With regard to a confidentiality agreement, confidential information is exchanged for a promise of secrecy. Confidential information is information that is of value precisely because it is not generally known to competitors or to the public. Such information might pertain to scientific research results and data, chemical compositions and formulas, software-development information, recipes, laboratory methodology, manufacturing-techniques trade secrets (in the form of valuable know-how and/or show-how), and so on. What matters, within the context of the confidentiality agreement, is that the information is of value due to its state of being relatively unknown, and, therefore, open disclosure would be injurious to this value.

3. Key Provisions

As stated above, confidentiality agreements come in many different forms and lengths and should be adapted to the particular circumstances and legal environment. But they all have the same essential components and purpose: to ensure that a privileged communication to a third party is treated as confidential. But, along with the standard terms of any agreement, such as boilerplate contract terms, confidentiality agreements include a number of terms that are important.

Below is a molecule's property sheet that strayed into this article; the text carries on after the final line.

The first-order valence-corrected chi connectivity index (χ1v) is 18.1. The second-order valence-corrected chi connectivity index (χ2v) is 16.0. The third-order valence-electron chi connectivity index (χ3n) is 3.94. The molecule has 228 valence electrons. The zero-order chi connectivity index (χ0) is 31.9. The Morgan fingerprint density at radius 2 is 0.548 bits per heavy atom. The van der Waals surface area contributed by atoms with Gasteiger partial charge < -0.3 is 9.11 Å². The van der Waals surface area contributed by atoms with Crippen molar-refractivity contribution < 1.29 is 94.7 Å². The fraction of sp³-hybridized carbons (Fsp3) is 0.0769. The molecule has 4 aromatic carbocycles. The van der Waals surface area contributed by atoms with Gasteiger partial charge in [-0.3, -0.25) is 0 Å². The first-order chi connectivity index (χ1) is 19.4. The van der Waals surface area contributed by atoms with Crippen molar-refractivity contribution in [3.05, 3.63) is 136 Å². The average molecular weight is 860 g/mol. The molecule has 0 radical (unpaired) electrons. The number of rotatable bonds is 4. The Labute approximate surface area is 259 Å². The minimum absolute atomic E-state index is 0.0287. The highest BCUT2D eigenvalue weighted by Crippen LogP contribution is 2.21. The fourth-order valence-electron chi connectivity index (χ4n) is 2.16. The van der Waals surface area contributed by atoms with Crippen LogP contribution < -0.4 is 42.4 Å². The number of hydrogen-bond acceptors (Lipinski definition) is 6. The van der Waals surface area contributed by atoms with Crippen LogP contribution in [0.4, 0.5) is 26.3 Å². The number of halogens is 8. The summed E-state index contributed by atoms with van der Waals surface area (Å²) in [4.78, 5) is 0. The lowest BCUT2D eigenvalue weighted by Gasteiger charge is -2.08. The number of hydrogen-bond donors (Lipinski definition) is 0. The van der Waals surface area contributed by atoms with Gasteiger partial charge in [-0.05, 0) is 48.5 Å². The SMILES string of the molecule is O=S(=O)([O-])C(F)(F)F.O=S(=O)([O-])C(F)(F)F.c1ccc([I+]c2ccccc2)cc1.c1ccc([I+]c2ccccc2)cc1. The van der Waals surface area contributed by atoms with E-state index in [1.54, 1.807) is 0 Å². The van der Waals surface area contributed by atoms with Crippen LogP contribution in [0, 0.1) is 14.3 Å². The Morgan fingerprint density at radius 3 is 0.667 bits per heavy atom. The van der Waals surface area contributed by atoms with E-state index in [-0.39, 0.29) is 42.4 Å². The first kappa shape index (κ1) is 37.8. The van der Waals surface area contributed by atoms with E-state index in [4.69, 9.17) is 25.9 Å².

3.1 Disclosing party

It should be noted that the disclosing party does not necessarily need to be the party who actually owns the confidential information. The disclosing party may instead be a party that lawfully possesses the information and is legally permitted to disclose it.

3.2 Receiving party

Receiving parties, particularly in large organizations, are parties to a confidentiality agreement. The receiving party may thus be a series of individuals, depending on the complexity of the disclosure. In such cases, confidentiality agreements, and disclosures, are made at different stages whereby, initially, one individual or a small department receives the confidential information. For example, if the receiving party is not confident that the information is really worth binding the entire large institution to an agreement, an individual may be nominated to receive the confidential information as a first step before subsequent agreements are executed. Unless otherwise articulated in the confidentiality agreement, every person within the organization that is named as a party may share the confidential information with every other person within the same organization.

3.4. Limitations on disclosure